Reconstructing Assumptions

edited 11/20/16

For each of the examples below representing a truncated argument (enthymeme) construct an additional sentence (or two) which could serve as a premise(s) that renders a valid (not necessarily sound) argument.

A needed assumption could be: Paraplegics cannot be not good lawyers.

(This in turn could be questioned to discover the assumptions underlying it.)

This requires more in the way of assumptions to render a valid argument.

Some might be:

  1. One personís getting hurt at an activity is sufficient evidence to judge that activity dangerous.
  2. John is a person and skiing is an activity.

These are sufficient to yield example B.

Remember: a valid argument is not necessarily a sound (or wise) one! (See An Introduction to Models of Reasoning)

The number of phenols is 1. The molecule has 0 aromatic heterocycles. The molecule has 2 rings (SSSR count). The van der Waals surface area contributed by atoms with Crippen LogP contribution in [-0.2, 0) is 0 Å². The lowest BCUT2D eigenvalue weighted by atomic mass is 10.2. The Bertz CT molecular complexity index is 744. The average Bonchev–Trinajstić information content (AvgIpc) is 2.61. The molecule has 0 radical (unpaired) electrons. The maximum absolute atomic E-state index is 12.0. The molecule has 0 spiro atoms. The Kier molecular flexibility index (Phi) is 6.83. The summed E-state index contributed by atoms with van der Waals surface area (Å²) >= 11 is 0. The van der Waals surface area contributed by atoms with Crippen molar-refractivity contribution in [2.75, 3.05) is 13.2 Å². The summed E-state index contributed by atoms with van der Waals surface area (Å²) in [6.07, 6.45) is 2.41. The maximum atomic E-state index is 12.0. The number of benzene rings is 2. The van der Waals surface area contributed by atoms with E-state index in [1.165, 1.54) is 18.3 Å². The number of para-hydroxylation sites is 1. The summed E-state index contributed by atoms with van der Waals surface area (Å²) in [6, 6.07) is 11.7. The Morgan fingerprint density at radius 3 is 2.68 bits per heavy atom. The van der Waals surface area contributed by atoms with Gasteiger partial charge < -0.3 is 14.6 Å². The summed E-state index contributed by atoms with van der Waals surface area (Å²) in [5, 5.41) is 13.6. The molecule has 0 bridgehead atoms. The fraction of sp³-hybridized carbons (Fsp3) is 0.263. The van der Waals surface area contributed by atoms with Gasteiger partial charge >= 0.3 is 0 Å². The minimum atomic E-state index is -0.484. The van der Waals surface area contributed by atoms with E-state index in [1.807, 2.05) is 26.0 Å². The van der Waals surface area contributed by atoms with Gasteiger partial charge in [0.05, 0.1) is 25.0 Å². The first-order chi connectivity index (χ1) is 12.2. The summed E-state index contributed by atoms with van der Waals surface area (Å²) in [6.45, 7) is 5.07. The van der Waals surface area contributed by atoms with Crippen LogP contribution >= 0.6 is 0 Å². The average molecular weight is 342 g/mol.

(See also, What's the Connection?)

1. You canít trust Dan. He hasnít paid me the money he owes me.

2. Samís nervousness shows heís a coward.

3. Apples are inedible. Theyíre made of granite.

4. John is an environmentalist, so he will vote against building the dam.

5. Olivia is a baker, so she canít dance.

6. Anne must be insane. She hums constantly.

7. Mary doesnít speak French. She must not be well-educated.

8. Phil is an epileptic. Thatís why he failed.

9. Johnís failure indicates his lack of dedication.

10. John must be a good teacher; heís such a caring person.